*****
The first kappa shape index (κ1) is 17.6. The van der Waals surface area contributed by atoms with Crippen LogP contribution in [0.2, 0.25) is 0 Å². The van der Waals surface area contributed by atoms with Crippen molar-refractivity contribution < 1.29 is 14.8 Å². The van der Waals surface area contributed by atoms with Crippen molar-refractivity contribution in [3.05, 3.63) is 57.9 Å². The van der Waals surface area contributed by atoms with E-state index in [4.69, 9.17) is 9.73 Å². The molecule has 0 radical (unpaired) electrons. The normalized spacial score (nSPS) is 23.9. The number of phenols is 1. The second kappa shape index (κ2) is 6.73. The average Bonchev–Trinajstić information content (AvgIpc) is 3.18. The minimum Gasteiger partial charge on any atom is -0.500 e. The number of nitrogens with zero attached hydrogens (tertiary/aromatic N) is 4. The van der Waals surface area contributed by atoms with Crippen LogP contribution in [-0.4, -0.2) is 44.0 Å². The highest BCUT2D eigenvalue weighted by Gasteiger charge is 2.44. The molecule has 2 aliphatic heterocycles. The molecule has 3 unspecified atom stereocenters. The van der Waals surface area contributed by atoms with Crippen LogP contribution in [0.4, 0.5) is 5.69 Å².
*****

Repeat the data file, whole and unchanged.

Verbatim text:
The first kappa shape index (κ1) is 17.6. The van der Waals surface area contributed by atoms with Crippen LogP contribution in [0.2, 0.25) is 0 Å². The van der Waals surface area contributed by atoms with Crippen molar-refractivity contribution < 1.29 is 14.8 Å². The van der Waals surface area contributed by atoms with Crippen molar-refractivity contribution in [3.05, 3.63) is 57.9 Å². The van der Waals surface area contributed by atoms with E-state index in [4.69, 9.17) is 9.73 Å². The molecule has 0 radical (unpaired) electrons. The normalized spacial score (nSPS) is 23.9. The number of phenols is 1. The second kappa shape index (κ2) is 6.73. The average Bonchev–Trinajstić information content (AvgIpc) is 3.18. The minimum Gasteiger partial charge on any atom is -0.500 e. The number of nitrogens with zero attached hydrogens (tertiary/aromatic N) is 4. The van der Waals surface area contributed by atoms with Crippen LogP contribution in [-0.4, -0.2) is 44.0 Å². The highest BCUT2D eigenvalue weighted by Gasteiger charge is 2.44. The molecule has 2 aliphatic heterocycles. The molecule has 3 unspecified atom stereocenters. The van der Waals surface area contributed by atoms with Crippen LogP contribution in [0.4, 0.5) is 5.69 Å².